Weather & Terrain Radars vs. WASM

Hi,
On the one hand, Asobo and MS have given the Flightsim community a simulator with a level of detail never before seen on a desktop simulator platform.
The rendering of the world is beyond what I thought would be possible, given that I used the first versions of flight simulator on an IBM PX XT.
Next, we have weather that is so vividly portrayed that it seems, at times, believably real, immersive, and captivating.
So, my quest for working weather and terrain radars is because I’d like these systems to be available within third party WASM coded aircraft.
However, developers including Aerosoft, QualityWings, PMDG, and Fenix are unable to code WXR / TERRAIN functionality, which is rather disappointing given the unparalleled beauty of the in-sim terrain and weather.
I guess that this issue will apply equally to other developers who are considering bringing their products into MSFS, including FSL.
No future third party supposedly study-level aircraft can be considered complete without functional radars.
Please could you, as the platform developers, provide some useful technical insight into why radars are such a problem when it comes to WASM coding, and how you are addressing this issue in order to provide inter modular data support, or whatever the fundamental is?
Thank you.

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I second this to the fullest.

To me this is perhaps the biggest scar on MSFS at this point in time. I can work around not so perfect ATC, even try my best at low range VOR’s but missing the radarscreens in the (CRJ) cockpit has been really very disappointing so far. I really hope for a solution soon.

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Thank you.
I’d have hoped for more momentum from other users for my post, as well as a response from Asobo.
They may have constructed a fine platform, but they aren’t serious about airliners, not yet anyway.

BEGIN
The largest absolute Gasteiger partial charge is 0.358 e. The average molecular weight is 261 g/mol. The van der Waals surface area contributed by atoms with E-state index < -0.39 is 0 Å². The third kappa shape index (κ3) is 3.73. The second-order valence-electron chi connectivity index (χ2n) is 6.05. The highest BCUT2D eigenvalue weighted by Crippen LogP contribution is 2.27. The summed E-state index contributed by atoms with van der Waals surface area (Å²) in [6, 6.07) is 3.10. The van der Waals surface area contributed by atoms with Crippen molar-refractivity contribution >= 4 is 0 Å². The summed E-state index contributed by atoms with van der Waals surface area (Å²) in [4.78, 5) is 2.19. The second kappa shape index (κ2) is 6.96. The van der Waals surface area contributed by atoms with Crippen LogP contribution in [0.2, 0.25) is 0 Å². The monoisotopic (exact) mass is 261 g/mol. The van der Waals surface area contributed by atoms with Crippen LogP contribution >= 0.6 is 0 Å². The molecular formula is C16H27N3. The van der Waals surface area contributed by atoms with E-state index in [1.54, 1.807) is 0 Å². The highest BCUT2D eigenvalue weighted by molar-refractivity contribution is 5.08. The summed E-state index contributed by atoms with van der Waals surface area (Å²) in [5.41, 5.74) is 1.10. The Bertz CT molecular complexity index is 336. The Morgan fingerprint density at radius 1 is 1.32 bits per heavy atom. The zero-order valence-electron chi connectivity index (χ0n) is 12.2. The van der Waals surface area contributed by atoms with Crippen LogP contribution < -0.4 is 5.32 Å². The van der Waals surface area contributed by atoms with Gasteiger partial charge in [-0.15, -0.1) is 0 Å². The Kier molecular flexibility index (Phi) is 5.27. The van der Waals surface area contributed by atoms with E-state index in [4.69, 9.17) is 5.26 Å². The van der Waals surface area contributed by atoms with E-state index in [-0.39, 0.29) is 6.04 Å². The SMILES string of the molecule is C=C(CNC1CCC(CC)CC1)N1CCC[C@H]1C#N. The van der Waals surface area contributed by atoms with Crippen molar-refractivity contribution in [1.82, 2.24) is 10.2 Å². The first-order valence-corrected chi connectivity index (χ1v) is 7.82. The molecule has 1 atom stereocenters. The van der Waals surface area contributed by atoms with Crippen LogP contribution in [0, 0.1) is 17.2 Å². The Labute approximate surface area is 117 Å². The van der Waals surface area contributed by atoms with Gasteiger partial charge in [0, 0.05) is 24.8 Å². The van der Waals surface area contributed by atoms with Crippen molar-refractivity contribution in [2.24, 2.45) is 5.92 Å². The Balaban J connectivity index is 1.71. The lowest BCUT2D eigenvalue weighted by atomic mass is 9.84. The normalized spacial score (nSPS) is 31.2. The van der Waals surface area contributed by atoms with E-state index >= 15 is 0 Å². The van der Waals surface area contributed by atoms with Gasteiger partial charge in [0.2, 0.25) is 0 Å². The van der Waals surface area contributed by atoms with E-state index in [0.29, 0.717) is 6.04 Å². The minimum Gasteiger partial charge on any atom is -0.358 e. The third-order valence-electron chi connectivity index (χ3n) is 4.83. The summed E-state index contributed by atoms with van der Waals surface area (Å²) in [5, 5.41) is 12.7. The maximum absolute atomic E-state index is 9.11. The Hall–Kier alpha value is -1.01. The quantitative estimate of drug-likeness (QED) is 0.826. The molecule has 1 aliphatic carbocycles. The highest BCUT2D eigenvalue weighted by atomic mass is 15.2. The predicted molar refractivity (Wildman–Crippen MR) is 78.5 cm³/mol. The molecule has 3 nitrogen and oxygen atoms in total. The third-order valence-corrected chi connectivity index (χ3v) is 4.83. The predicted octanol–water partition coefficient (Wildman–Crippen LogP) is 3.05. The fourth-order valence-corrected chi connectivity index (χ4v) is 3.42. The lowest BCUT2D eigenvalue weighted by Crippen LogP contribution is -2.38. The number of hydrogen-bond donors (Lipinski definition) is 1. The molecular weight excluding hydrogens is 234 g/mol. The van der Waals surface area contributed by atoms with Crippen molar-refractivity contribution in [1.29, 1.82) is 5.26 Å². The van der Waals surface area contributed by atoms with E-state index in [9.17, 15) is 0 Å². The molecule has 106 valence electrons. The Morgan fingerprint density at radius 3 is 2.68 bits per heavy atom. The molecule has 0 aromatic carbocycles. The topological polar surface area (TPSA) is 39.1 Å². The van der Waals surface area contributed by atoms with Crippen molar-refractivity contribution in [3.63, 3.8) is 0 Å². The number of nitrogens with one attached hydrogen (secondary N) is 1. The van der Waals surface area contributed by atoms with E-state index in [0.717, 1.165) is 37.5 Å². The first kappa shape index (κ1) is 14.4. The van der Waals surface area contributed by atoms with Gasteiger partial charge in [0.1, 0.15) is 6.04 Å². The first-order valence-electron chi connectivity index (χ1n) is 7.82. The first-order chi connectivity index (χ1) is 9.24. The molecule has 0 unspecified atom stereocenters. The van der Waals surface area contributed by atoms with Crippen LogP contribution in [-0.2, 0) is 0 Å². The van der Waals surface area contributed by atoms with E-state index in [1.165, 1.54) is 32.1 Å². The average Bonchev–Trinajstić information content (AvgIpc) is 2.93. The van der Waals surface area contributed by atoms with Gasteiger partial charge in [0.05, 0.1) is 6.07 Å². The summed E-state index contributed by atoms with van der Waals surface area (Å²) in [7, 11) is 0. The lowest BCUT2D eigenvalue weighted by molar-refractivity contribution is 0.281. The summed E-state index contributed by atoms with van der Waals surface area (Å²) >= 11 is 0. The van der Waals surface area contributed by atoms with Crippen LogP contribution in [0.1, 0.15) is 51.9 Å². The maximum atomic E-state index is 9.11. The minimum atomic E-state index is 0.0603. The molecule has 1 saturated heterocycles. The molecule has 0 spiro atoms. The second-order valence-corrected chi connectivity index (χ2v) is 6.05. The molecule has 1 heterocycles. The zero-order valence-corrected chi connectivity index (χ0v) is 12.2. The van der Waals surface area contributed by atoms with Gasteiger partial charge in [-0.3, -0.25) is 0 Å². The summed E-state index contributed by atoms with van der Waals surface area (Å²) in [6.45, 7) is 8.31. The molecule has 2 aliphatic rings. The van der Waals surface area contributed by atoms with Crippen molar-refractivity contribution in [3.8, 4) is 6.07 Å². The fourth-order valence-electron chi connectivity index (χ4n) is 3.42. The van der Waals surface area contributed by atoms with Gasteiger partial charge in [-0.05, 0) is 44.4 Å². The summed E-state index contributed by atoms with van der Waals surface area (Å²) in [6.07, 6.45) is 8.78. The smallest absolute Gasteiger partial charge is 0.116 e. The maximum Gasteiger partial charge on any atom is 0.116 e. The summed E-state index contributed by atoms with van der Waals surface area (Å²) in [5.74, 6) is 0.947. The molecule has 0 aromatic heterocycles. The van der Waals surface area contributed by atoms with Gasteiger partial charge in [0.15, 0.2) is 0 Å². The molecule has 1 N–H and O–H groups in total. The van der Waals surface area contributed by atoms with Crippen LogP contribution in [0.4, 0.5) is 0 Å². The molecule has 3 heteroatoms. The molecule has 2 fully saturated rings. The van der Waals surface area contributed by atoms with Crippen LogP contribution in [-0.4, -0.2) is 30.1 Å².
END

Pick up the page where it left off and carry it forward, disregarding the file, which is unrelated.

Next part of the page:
And to not give the tools to respected developers is but a self inflicted wound.
They must remember that many of their customers are seasoned and capable simmers who know what they want.

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There are a couple of issues in play. The first is that while the SimConnect API is exposed to WASM, the existing calls that would have enabled getting in-sim weather have been deprecated. If those functions were implemented to support the new weather system, that might be sufficient to enable developing wx radar from within WASM. OTOH, Javascript supports HTTP calls as well as sockets, so I would imagine that existing wx radar implementations rely on obtaining wx information from web services and using whatever they get back to propagate the wx radar screen itself. One could look at an existing implementation to see how it is done. Presumably, Aerosoft could fix the CRJ today if they were willing to build wx radar as an HTML/JS gauge. Not that I’m suggesting that they do this–I’d much rather see them continue to put pressure on Asobo to provide the necessary support to allow wx radar to be implemented from within WASM.

The second problem is that WASM just plain sucks from a development perspective as it is so locked down that very little can be done from within it. Basically, you are limited to SimConnect, a few GDI+ apis and a subset of the language runtimes. The reason for this is that it enables cross-platform support (that is, the same WASM module will run on both PC and X-box without any modification). Also, from a security perspective WASM is very safe, but the reason it is safe is because its functionality is so limited. Presumably, the assumption was, “Why would anybody need anything more than SimConnect and some graphics APIs?” My response is, “Why would anyone ever need more than 1024K of memory?” Anyway, if WASM even had IPC support, developers would be free to implement wx radar using the same techniques that are currently available in JS.

I suspect now that Fenix Simulations has eschewed WASM in favor of running their own stand-alone executable to do the heavy lifting for their upcoming A320 implementation, we may see more developers follow suit. Personally, I’m tickled pink that Fenix just said no to WASM. Hopefully, it sends a strong message back to MS / Asobo that WASM isn’t a sufficient platform for developing the kind of ultra-realistic applications that the flight simulation community has in mind. Ideally, MSFS should go back to allowing support for Win32 DLLs (in addition to WASM) and let the add-on developers choose which platform works best for them.